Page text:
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Table of Contents

  1. Acknowledgments
  2. Chapter one: Defining the constitution
  3. Chapter two: Parliamentary sovereignty
    1. Edinburgh and Dalkeith Railway Co v Wauchope (1842) 1 Bell 278; 8 Cl & Fin 710; 8 ER 279.
    2. British Railways Board and Another v Pickin [1974] 1 All ER 608; [1974] AC 765
    3. Ellen Street Estates v Minister of Health [1934] 1 KB 590; [1934] All ER Rep 385; 150 LT 468
    4. Mortensen v Peters (1906) 14 SLT 227
    5. Attorney-General of New South Wales v Trethowan (1931) 44 CLR; (in the Australian High Court on appeal from the Supreme Court of New South Wales).
    6. Harris v Donges (Minister of the Interior) [1952] 1 TLR; (1952) 2 SA 428; in the Appellate Division of the South African Supreme Court.
    7. Bribery Commissioner v Ranasinghe [1965] AC 172; [1964] 2 All ER 785, [1964] 2 WLR 1301
    8. Treaty (Act) of Union 1707
    9. MacCormick v. Lord Advocate (1953) SC 396 - Inner House (first instance)
    10. MacCormick v. Lord Advocate (1953) SC 396 - Court of Session (on appeal)
  4. Chapter three: The rule of law and the separation of powers
  5. Chapter four: The royal prerogative
  6. Chapter five: The House of Commons
  7. Chapter six: The House of Lords
  8. Chapter seven: The electoral system
  9. Chapter eight: Parliamentary privilege
  10. Chapter nine: Constitutional conventions
  11. Chapter ten: Local government
  12. Chapter eleven: Parliamentary sovereignty within the European Union
  13. Chapter twelve: The governance of Scotland and Wales
  14. Chapter thirteen: Substantive grounds of judicial review 1: illegality, irrationality and proportionality
  15. Chapter fourteen: Procedural grounds of judicial review
  16. Chapter fifteen: Challenging governmental decisions: the process
  17. Chapter sixteen: Locus standi
  18. Chapter seventeen: Human rights I: Traditional perspectives
  19. Chapter eighteen: Human rights II: Emergent principles
  20. Chapter nineteen: Human rights III: New substantive grounds of review
  21. Chapter twenty: Human rights IV: The Human Rights Act 1998
  22. Chapter twenty-one: Human rights V: The impact of The Human Rights Act 1998
  23. Chapter twenty-two: Human rights VI: Governmental powers of arrest and detention
  24. Chapter twenty-three: Leaving the European Union

Mortensen v Peters (1906) 14 SLT 227

THE LORD JUSTICE GENERAL (LORD DUNEDIN)....It is not disputed that if the appellant had been a British subject in a British ship he would have been rightly convicted. Further, in the case of Peters v Olsen when the person convicted, as here, was a foreigner in a foreign ship, the conviction was held good. The only difference in the facts in that cue was that the locus there was, upon a certain view of the evidence, within 3 miles of a line measured across the mouth of a bay, where the bay was not more than ten miles wide, which cannot be said here....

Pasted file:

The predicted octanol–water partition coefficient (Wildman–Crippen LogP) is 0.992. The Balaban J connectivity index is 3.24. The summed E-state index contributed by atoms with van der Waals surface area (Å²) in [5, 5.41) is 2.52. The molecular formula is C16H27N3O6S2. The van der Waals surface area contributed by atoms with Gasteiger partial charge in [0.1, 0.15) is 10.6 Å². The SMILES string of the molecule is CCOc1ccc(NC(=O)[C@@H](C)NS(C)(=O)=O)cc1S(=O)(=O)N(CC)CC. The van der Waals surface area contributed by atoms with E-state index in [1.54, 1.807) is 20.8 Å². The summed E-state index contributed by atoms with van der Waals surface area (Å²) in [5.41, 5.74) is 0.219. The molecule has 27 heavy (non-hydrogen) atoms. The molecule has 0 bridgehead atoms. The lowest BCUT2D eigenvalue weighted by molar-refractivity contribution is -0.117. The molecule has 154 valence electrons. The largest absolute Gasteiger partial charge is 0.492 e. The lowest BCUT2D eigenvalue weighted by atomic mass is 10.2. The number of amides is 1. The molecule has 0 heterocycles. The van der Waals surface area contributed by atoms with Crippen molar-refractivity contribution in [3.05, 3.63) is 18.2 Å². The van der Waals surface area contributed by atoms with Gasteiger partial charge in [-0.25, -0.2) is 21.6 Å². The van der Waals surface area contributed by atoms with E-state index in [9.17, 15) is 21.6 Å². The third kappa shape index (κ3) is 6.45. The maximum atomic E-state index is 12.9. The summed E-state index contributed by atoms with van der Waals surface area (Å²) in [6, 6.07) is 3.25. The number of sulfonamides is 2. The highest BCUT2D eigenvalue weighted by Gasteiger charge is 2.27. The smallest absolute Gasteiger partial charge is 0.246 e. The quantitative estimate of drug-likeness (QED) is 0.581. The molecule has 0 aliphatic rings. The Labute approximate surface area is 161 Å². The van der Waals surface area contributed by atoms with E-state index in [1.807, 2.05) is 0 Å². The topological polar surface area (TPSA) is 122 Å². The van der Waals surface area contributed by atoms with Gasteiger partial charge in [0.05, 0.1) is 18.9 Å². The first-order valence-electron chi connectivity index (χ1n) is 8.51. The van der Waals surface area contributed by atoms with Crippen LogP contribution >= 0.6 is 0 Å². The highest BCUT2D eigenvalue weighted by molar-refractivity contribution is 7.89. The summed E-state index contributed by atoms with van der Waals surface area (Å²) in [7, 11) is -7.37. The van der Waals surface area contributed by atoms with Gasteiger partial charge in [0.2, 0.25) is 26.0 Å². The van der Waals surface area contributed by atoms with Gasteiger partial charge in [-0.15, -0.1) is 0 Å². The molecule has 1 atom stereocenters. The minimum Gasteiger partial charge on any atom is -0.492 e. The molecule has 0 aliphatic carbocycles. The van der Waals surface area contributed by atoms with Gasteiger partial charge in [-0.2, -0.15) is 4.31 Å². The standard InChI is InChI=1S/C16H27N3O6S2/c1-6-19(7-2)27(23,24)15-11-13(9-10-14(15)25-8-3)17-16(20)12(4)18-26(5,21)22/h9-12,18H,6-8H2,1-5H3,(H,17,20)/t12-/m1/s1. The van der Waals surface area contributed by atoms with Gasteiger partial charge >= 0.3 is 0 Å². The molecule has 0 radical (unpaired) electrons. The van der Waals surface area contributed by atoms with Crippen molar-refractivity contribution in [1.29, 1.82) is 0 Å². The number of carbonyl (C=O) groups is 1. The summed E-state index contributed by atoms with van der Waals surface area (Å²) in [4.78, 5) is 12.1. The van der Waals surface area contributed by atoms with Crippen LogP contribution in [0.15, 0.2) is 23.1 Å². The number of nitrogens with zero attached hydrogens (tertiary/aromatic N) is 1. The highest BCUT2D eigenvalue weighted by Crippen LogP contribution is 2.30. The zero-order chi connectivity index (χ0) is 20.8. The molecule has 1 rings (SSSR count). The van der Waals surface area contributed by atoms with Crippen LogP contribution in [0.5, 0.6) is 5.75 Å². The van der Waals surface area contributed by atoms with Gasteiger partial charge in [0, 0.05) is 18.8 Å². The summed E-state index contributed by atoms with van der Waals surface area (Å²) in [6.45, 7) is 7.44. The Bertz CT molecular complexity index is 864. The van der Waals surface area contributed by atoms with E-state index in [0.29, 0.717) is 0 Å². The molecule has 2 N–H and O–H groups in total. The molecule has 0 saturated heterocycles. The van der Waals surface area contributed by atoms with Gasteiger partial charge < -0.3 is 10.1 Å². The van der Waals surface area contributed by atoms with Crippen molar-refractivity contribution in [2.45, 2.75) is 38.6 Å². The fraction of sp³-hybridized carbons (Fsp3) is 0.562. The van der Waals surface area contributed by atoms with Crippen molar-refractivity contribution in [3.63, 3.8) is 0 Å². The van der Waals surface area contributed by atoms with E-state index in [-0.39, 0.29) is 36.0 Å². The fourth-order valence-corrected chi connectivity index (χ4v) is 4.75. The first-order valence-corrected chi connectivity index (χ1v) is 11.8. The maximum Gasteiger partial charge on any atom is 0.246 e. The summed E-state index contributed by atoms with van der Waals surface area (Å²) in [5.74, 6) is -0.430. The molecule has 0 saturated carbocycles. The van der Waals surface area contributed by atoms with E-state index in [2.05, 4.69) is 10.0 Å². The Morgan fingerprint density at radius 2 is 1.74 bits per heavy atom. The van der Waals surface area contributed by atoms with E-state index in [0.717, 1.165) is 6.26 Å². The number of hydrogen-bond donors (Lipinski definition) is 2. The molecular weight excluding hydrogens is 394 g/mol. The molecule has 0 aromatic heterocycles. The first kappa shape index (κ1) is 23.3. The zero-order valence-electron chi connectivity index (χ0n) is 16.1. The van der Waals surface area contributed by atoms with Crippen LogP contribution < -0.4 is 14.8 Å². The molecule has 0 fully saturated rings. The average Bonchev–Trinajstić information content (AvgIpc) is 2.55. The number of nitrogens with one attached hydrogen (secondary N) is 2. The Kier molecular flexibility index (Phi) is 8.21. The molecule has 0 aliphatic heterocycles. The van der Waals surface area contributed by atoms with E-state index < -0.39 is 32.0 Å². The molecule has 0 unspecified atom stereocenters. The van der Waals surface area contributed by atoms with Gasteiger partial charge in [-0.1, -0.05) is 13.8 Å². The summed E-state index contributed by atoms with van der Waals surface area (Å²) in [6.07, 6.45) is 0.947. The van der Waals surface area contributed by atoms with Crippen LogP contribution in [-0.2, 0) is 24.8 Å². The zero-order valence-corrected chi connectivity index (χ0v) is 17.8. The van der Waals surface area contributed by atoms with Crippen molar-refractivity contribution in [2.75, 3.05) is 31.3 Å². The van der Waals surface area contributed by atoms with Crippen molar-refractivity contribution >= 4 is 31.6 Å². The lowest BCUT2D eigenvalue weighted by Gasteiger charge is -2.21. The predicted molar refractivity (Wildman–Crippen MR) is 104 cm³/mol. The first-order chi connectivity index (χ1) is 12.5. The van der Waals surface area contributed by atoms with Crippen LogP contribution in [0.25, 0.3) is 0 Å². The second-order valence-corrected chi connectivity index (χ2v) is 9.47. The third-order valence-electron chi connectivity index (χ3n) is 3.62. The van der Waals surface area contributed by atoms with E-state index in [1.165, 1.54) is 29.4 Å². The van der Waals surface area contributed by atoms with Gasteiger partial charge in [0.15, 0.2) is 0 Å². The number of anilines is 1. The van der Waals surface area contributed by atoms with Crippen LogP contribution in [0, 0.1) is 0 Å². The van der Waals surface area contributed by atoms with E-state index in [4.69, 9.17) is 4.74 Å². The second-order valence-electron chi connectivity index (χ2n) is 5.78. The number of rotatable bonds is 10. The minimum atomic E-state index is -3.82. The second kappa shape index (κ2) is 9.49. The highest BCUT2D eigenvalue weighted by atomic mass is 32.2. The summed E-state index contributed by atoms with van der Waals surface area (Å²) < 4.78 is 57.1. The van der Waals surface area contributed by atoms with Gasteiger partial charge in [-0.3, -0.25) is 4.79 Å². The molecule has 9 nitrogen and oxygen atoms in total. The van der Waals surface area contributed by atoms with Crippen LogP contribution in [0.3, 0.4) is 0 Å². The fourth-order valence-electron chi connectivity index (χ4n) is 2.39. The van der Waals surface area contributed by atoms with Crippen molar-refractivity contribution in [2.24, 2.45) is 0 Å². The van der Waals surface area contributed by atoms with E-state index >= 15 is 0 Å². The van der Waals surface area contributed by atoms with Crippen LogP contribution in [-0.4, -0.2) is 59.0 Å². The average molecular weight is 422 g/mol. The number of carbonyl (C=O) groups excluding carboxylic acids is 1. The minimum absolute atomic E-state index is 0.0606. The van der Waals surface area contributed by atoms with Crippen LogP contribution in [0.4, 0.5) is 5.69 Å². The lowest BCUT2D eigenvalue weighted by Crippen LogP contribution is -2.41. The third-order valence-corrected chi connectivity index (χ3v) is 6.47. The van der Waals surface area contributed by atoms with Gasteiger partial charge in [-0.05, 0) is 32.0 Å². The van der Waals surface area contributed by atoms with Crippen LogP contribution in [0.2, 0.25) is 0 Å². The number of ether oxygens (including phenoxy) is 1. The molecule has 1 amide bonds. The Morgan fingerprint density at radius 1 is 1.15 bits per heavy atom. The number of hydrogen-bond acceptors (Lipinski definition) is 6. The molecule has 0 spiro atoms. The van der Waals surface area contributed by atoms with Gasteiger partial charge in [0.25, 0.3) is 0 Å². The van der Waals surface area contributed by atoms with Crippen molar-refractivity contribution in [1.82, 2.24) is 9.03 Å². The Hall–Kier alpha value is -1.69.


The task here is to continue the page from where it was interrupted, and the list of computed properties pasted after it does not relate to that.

My Lords, I apprehend that the question is one of construction and of construction only. In this Court we have nothing to do with the question of whether the legislature has or has not done what foreign powers may consider a usurpation in question with them. Neither are we a tribunal sitting to decide whether an act of the legislature is ultra vires as in contravention of generally acknowledged principles of international law. For us an Act of Parliament duly passed by Lords and Commons and assented to by the King, is supreme, and we are bound to give effect to its terms. The counsel for the appellant advanced the proposition that statutes creating offences must be presumed to apply (1) to British subjects; and (2) to foreign subjects in British territory; but that short of express enactment their application should not be further extended. The appellant is admittedly not a British subject, which excludes (1); and he further argued that the locus delicti, being in the sea beyond the three mile limit, was not within British territory and that consequently the appellant was not included in the prohibition of the statute.

Viewed as general propositions the two presumptions put forward by the appellant may be taken as correct. This, however, advances the matter but little, for like all presumptions they may be rebutted, and the question remains whether they have been rebutted on this occasion.

The first thing to be noted is that the prohibition here, a breach of which constitutes the offence, is not an absolute prohibition against doing a certain thing, but a prohibition against doing it in a certain place. Now, when a legislature, using words of admitted generality - "It shall not be lawful,"...etc - conditions an offence by territorial limits, it creates, I think, a very strong inference that it is, for the purposes specified, assuming a right to legislate for that territory against all persons whomsoever. This inference seems to me still further strengthened when it is obvious that the remedy to the mischief sought to be obtained by the prohibition would be either defeated or rendered less effective if all persons whomsoever were not affected by the enactment. It is obvious that the latter consideration applied in the present case. Whatever may be the views of any one as to the propriety or expediency of stopping trawling, the enactment shews on the face of it that it contemplates such stopping and it would be most clearly ineffective to debar trawling by the British subject while the subjects of other nations were allowed so to fish.